Kabul: Spaniards among six killed as long Taliban siege ends
Afghan security forces have killed all the insurgents involved in the attack on a guest house near the Spanish embassy in Kabul, Interior minister spokesman Sediq Sediqqi announced on Saturday.world Updated: Dec 13, 2015 00:08 IST
At least four Afghan policemen and two Spaniards were killed in an hours-long Taliban siege near the Spanish embassy in Kabul’s diplomatic quarter, the latest high-profile insurgent attack that ended early on Saturday.
Multiple blasts and gunfire rocked the high-security zone after the brazen raid began on Friday evening, just hours after President Ashraf Ghani voiced optimism that a peace process with the Taliban would resume within weeks. “Four Afghan policemen, two foreign nationals and four attackers were killed in the terrorist attack in Kabul,” Fraidoon Obaidi, the head of Kabul’s Criminal Investigation Department, said.
Afghan Police Special Forces have killed all the attackers who were involved in last night terrorist attack in Kabul.— Sediq Sediqqi (@moispokesman) December 12, 2015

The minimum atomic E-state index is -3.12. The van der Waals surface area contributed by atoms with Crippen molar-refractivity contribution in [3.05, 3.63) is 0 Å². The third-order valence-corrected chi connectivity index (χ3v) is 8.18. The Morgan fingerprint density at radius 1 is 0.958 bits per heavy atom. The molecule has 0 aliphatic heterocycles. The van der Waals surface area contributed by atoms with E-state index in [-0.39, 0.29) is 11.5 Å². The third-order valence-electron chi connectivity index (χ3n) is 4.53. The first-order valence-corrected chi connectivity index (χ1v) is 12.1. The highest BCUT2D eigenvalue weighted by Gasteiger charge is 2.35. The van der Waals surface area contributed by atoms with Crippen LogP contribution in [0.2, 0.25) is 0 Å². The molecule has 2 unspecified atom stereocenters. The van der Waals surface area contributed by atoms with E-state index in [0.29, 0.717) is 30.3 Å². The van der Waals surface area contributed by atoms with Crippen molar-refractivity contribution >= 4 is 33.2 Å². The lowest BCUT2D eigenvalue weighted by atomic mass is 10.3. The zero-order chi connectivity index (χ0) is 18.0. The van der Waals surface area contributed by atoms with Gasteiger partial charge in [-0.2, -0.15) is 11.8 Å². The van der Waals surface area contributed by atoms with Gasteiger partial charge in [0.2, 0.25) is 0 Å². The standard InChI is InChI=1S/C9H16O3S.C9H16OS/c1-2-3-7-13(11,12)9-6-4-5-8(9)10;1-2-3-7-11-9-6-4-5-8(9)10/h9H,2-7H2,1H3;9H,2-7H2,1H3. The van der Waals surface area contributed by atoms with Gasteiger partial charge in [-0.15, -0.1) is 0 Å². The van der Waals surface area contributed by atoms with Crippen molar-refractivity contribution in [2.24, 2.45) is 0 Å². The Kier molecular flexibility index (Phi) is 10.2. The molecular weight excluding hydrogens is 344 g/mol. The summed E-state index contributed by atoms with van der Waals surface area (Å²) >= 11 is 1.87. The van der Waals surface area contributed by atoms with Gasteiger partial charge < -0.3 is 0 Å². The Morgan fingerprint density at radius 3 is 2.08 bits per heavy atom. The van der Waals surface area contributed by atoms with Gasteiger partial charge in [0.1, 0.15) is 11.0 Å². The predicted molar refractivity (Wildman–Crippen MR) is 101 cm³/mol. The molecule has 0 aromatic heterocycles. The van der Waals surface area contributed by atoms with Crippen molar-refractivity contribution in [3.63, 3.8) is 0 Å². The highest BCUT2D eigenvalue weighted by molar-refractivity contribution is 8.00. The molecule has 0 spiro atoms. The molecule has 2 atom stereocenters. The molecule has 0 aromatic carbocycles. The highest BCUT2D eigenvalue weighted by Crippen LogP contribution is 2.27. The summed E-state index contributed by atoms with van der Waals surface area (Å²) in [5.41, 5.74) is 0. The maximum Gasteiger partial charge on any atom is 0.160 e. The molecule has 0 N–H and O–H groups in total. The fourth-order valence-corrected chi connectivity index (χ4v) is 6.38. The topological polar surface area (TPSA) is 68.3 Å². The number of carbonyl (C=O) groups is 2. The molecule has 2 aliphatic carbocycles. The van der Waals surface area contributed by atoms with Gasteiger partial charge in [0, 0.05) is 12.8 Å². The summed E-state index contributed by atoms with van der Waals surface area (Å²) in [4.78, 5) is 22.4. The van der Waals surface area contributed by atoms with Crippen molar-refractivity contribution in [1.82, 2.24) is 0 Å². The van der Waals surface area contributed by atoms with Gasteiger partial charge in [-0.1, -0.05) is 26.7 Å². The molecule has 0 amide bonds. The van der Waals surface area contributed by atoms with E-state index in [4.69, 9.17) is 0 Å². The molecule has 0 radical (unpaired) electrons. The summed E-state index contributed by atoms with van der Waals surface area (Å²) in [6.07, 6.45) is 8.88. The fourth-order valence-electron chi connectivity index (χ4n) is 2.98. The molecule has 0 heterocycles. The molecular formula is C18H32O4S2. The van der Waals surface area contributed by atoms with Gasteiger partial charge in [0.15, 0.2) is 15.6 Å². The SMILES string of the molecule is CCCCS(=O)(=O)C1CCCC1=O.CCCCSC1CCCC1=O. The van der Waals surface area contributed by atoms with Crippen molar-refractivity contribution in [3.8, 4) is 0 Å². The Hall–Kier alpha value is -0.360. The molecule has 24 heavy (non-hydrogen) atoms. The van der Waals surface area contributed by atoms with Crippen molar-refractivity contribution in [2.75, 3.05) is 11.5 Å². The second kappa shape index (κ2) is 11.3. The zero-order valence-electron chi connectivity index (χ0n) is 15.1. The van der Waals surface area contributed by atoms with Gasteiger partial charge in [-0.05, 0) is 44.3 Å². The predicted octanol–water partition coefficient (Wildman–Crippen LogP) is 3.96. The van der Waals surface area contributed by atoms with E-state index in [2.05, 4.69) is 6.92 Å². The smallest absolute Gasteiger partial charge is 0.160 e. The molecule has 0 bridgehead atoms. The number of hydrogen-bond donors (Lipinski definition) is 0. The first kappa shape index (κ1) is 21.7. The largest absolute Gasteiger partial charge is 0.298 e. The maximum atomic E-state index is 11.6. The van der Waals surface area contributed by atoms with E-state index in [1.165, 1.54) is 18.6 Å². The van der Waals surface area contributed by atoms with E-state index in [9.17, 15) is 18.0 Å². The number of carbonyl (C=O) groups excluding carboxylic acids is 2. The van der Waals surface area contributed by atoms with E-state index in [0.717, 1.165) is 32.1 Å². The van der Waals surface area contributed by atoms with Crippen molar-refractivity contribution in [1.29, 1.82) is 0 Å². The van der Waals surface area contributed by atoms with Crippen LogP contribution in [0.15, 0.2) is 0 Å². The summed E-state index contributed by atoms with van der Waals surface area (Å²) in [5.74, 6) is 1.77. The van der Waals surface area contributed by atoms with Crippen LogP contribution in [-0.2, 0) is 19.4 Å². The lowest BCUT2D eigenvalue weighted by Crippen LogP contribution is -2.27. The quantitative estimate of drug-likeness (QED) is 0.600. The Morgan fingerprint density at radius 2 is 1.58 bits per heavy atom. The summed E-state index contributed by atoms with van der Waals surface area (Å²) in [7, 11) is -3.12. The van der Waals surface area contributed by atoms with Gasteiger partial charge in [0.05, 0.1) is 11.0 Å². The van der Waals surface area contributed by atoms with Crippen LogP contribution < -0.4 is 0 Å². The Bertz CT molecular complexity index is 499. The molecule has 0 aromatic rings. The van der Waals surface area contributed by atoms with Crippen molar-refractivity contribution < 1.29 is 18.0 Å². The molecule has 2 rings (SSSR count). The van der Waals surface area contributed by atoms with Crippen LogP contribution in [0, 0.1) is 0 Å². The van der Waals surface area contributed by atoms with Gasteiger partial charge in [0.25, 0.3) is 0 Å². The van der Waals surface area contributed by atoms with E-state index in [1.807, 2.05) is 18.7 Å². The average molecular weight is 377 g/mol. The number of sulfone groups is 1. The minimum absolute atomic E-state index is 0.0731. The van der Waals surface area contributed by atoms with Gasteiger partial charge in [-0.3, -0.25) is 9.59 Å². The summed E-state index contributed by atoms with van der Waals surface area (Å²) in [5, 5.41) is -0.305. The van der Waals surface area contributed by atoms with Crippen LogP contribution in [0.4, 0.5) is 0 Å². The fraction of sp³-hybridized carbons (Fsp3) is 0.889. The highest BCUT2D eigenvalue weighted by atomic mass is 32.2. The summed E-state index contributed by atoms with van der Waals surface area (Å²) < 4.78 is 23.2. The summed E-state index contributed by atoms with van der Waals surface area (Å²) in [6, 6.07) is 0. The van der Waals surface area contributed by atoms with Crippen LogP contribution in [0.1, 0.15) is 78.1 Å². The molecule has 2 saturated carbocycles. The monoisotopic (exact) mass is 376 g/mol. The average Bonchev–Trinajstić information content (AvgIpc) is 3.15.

The government in Madrid confirmed that the two foreigners were Spanish policemen killed during the assault, which began when a huge car bomb struck during rush hour on Friday evening. The powerful blast, which sent a thick plume of smoke into the sky, was followed by multiple explosions through the night along with sporadic bursts of gunfire. Security men near the embassy ducked from gunshots as they hauled away a limp body and two wounded men through the dark to a waiting ambulance — one bleeding from the head, the other a policeman with a gunshot wound to his leg — an AFP photographer saw.
Splintered Taliban escalating insurgency
The Taliban claimed responsibility for the attack, just days after President Ashraf Ghani returned from a regional peace conference in Pakistan, where he sought support to revive peace talks that had stalled this year.
It followed a separate Taliban attack on the airport complex in the southern city of Kandahar, in which at least 50 civilians and security forces personnel were killed.
On Thursday, the head of Afghanistan’s intelligence agency resigned over a row with Ghani, in a move that underlined the divisions among leaders of the country’s security apparatus.
The Taliban has been caught up with a bloody internal power struggle but it has nevertheless been able to mount well-coordinated attacks on targets across the country.
Militants have stepped up the insurgency following the withdrawal of international forces from combat operations last year, achieving a series of successes, including seizing the northern city of Kunduz in September.